UPDATE: Here’s what the moguls have to say:
This is a day of relief and optimism for everyone in the entertainment industry. We can now all get back to work, with the assurance that we have concluded two groundbreaking labor agreements – with our directors and our writers — that establish a partnership through which our business can grow and prosper in the new digital age. The strike has been extraordinarily difficult for all of us, but the hardest hit of all have been the many thousands of businesses, workers and families that are economically dependent on our industry. We hope now to focus our collective efforts on what this industry does best – writers, directors, actors, production crews, and entertainment companies working together to deliver great content to our worldwide audiences.
Peter Chernin, Chairman and CEO, the Fox Group
Brad Grey, Chairman & CEO, Paramount Pictures Corp.
Robert A. Iger, President & CEO, The Walt Disney Company
Michael Lynton, Chairman & CEO, Sony Pictures Entertainment
Barry M. Meyer, Chairman & CEO, Warner Bros.
Leslie Moonves, President & CEO, CBS Corp.
Harry Sloan, Chairman & CEO, MGM
Jeff Zucker, President & CEO, NBC Universal
Here’s the official WGA announcement to striking writers:
On Tuesday, members of the Writers Guilds East and West voted by a 92.5% margin to lift the restraining order that was invoked on November 5th. The strike is over.
Writing can resume immediately. If you were employed when the strike began, you should plan to report to work on Wednesday. If you’re not employed at an office or other work site, call or e-mail your employer that you are resuming work. If you have been told not to report to work or resume your services, we recommend that you still notify your employer in writing of your availability to do so. Questions concerning return-to-work issues should be directed to the WGAW legal department or the WGAE’s assistant executive director.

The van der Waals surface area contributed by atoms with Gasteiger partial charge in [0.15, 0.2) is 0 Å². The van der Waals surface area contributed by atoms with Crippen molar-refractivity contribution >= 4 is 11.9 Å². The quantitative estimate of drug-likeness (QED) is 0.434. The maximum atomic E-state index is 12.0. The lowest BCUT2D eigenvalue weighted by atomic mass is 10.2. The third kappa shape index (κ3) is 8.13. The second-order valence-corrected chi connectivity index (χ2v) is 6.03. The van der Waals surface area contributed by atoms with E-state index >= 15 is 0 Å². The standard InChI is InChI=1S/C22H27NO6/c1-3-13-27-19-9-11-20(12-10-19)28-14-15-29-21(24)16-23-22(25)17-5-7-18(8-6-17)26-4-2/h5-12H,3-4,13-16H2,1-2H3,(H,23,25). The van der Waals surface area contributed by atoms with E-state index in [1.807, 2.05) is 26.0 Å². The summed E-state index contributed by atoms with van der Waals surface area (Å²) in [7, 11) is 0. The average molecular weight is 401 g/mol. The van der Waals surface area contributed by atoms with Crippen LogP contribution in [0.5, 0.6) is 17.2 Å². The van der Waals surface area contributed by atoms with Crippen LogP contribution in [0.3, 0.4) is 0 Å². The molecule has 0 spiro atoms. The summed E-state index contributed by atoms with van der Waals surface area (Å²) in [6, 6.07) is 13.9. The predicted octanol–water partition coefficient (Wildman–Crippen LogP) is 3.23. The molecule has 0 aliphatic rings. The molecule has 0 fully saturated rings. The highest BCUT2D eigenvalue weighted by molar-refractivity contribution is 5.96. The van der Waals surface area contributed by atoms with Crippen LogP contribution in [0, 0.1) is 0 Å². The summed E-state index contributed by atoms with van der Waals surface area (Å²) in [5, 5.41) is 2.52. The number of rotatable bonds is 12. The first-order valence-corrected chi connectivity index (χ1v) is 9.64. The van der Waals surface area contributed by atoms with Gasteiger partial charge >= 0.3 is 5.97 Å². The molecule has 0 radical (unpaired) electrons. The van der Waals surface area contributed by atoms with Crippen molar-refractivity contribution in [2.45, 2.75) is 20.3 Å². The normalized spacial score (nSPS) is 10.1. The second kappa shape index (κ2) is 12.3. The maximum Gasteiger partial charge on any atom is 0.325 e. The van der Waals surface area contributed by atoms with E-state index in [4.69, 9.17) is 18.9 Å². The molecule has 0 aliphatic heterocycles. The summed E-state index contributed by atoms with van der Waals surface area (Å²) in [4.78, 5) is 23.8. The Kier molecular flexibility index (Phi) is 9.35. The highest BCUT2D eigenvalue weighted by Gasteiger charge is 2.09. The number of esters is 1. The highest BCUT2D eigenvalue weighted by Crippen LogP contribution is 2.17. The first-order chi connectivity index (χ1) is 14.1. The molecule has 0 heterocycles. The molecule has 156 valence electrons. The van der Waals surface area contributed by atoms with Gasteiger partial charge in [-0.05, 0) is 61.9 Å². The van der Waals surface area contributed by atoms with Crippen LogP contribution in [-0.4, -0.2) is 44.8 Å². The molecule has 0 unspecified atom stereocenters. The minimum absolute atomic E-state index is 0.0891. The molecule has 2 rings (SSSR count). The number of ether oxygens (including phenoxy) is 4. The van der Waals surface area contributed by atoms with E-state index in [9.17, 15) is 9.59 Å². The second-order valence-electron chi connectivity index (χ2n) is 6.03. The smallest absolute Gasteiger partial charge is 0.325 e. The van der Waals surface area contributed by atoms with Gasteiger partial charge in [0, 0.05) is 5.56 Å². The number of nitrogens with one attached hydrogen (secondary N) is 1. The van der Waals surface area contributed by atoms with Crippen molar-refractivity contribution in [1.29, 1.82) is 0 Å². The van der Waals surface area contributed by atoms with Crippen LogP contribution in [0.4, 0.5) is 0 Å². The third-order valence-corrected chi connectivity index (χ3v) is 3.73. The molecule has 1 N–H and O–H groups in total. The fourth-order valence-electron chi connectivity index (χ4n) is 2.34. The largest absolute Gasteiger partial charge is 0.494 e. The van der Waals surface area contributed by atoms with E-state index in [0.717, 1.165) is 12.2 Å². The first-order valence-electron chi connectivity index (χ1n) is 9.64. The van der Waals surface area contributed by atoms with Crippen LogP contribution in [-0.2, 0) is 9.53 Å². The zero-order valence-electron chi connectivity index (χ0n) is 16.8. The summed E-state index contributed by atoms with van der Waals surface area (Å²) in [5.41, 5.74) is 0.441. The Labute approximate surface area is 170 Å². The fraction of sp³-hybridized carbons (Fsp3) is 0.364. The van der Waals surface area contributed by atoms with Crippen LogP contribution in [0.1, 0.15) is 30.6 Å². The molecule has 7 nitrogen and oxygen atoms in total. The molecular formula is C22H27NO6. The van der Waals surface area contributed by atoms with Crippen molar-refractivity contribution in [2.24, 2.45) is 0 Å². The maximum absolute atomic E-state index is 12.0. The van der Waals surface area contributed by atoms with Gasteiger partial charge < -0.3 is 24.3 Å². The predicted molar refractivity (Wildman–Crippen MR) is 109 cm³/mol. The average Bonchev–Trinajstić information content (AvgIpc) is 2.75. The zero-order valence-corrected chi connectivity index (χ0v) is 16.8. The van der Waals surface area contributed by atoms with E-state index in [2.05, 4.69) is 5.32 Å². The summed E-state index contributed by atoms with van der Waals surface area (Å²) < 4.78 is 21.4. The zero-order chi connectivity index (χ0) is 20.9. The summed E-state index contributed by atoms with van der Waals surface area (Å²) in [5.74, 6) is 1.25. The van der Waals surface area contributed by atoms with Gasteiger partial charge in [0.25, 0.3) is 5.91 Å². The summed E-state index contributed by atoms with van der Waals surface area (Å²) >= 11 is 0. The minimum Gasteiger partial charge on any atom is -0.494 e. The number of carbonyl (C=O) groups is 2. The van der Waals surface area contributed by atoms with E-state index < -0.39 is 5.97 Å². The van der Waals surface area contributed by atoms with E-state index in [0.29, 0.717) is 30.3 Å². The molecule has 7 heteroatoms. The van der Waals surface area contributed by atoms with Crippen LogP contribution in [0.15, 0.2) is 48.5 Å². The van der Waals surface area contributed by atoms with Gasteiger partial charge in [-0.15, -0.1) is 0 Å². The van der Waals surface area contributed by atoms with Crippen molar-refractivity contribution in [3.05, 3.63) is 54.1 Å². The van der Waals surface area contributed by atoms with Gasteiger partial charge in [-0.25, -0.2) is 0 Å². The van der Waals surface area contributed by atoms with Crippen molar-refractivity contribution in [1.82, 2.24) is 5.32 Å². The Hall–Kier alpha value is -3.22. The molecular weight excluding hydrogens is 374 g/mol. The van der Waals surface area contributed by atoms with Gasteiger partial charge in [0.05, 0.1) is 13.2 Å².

The decision to begin this strike was not taken lightly and was only made after no other reasonable alternative was possible. We are profoundly aware of the economic loss these fourteen weeks have created not only for our members but so many other colleagues who work in the television and motion picture industries. Nonetheless, with the establishment of the WGA jurisdiction over new media and residual formulas based on distributor’s gross revenue (among other gains) we are confident that the results are a significant achievement not only for ourselves but the entire creative community, now and in the future.
We hope to build upon the extraordinary energy, ingenuity, and solidarity that were generated by your hard work during the strike.
Over the next weeks and months, we will be in touch with you to discuss and develop ways we can use our unprecedented unity to make our two guilds stronger and more effective than ever.
Now that the strike has ended, there remains the vote to ratify the new contract. Ballots and information on the new deal, both pro and con, will be mailed to you shortly. You will be able to return those ballots via mail or at a membership meeting to be held Monday, February 25th, 2008, at times and locations to be determined.
Thank you for making it possible. As ever, we are all in this together.
Patric M. Verrone
Previous: At approximately 7 PM, Writers Guild of America West President Patric Verrone will announce the results of a vote that would end the writers strike, a guild official says. (Photos by Jim Stevenson.) Above, Verrone arrives to supervise member voting on whether to end the strike. Below, screenwriters Howard Himelstein (A Good Woman) and Allison Burnett (Untraceable) finish voting. “We picketed every single day at Fox.” Far below, the line to vote in LA extended down the block.
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